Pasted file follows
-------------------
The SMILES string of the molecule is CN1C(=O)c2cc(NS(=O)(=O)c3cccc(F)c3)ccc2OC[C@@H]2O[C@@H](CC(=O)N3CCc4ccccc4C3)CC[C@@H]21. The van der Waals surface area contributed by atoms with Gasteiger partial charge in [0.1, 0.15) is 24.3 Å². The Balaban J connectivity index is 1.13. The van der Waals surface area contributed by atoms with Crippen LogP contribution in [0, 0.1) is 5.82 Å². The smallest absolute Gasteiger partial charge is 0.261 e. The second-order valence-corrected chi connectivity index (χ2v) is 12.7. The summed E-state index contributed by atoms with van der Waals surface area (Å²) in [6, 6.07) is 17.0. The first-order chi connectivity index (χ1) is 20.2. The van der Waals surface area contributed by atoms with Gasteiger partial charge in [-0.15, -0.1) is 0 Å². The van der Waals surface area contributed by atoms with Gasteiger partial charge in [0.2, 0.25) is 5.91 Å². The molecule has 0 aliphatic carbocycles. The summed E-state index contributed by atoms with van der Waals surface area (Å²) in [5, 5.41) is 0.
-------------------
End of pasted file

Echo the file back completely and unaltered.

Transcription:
The SMILES string of the molecule is CN1C(=O)c2cc(NS(=O)(=O)c3cccc(F)c3)ccc2OC[C@@H]2O[C@@H](CC(=O)N3CCc4ccccc4C3)CC[C@@H]21. The van der Waals surface area contributed by atoms with Gasteiger partial charge in [0.1, 0.15) is 24.3 Å². The Balaban J connectivity index is 1.13. The van der Waals surface area contributed by atoms with Crippen LogP contribution in [0, 0.1) is 5.82 Å². The smallest absolute Gasteiger partial charge is 0.261 e. The second-order valence-corrected chi connectivity index (χ2v) is 12.7. The summed E-state index contributed by atoms with van der Waals surface area (Å²) in [6, 6.07) is 17.0. The first-order chi connectivity index (χ1) is 20.2. The van der Waals surface area contributed by atoms with Gasteiger partial charge in [-0.15, -0.1) is 0 Å². The van der Waals surface area contributed by atoms with Gasteiger partial charge in [0.2, 0.25) is 5.91 Å². The molecule has 0 aliphatic carbocycles. The summed E-state index contributed by atoms with van der Waals surface area (Å²) in [5, 5.41) is 0.